Nowhere in the job description for a 1st AD working in comedy television does it mandate making crewmembers laugh, but it sure doesn’t hurt. Just ask Shawn Shea, whose production career on shows like One Day at a Time, Home Improvement, and The War at Home, among others, has included almost as many yucks behind the camera as when the red light went on.
“I like to make up songs to quiet down the crew,” she deadpans, offering up an example that features War at Home director, Andy Cadiff, in the opening bars. “Oh, Andy, oh, oh, Andy,” she croons. “People stopped socializing and went back to work after hearing that song,” Shea laughs. “I wonder if it’s too late to get a copyright?” Shea’s gifts for corralling comedy crews are most likely genetic: her father, former DGA President Jack Shea, has a directing resume stretching back to The Bob Hope Show, with hit sitcoms along the way that include Sanford and Son, The Jeffersons, Growing Pains and Designing Women.
Shea is quick to dispel the conventional wisdom that comedy crews have it easy. “There are many days when those of us who have made a living on multi-camera sitcoms know we have the best deal in town,” she acknowledges. “But there are many more days when we have too much show to shove into too few hours and are working our butts off just to get it all done.”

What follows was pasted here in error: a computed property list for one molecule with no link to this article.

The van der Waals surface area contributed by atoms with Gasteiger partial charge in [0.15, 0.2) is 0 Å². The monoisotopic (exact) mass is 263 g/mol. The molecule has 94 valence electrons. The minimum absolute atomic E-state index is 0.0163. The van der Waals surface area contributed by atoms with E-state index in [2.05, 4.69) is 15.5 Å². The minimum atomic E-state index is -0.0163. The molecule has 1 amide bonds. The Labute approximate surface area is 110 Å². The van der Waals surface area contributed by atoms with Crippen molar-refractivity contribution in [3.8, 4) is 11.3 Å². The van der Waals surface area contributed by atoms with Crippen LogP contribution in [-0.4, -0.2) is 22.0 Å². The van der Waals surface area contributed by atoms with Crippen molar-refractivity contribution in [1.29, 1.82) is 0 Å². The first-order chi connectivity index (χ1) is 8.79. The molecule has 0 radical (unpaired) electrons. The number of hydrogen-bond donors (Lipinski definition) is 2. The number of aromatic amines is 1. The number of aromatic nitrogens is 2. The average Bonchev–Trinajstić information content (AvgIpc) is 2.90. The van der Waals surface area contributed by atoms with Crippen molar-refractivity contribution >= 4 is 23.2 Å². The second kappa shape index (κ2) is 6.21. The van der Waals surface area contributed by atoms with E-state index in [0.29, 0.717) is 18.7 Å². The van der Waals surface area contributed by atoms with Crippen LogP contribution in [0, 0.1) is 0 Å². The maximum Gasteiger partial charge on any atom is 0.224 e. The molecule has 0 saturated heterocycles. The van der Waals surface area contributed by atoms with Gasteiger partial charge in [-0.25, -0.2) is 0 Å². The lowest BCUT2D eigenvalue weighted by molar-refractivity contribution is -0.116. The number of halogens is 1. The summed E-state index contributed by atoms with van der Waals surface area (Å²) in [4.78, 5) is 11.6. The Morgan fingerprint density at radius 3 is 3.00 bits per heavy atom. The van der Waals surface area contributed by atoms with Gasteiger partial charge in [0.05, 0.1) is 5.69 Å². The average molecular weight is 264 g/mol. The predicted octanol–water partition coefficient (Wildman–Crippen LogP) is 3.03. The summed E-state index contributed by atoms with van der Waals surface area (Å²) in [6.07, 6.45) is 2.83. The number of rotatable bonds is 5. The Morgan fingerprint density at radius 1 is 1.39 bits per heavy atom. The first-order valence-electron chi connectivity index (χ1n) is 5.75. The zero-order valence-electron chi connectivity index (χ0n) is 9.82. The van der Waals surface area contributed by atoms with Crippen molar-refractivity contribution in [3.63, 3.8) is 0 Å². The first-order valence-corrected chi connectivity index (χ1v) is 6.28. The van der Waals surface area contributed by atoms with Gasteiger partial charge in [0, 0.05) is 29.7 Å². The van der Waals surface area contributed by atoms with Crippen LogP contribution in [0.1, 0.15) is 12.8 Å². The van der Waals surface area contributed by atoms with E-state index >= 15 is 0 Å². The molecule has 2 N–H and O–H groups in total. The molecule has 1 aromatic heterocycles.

Case in point was the time Shea and her seasoned stage crew left the comfort of their Home Improvement studio set to shoot rafting scenes on the Kern River in the Sierras. “One minute the raft holding the entire audio crew was there,” Shea explains, “and then suddenly, the next minute they capsized and went over. They were not very happy.”
Shea says everyone on the set expects ADs to have “magic heads,” meaning they can answer any question, anytime, anywhere, about anything. “I don’t have a magic head,” she laughs, “and I have the screw-ups to prove it.”
Like the time Jonathan Taylor Thomas’ character on Home Improvement was having a birthday party on the show and the producer instructed Shea not to have child extras that towered over the diminutive young actor.
“Jonathan was exactly 4-foot-8. No problem,” Shea recalls.
So she called central casting for extras and said that under no circumstances should anyone be over 48 inches. “They kept calling me back to say they were having trouble booking that call and would need to go much younger in age, and I just said, ‘Do whatever you have to do,’” she recounts. “When they all came in on the rehearsal day I realized my mistake and just started laughing — 4-foot-8, not 48 inches.”
The last laugh will most likely come from Jack Shea, whose pride in seeing Shawn take to television like a fish to water has been an ongoing delight. “All he wants me to do is direct,” Shea chuckles, “and I say, no really, Dad, it’s fine. I like being an AD.”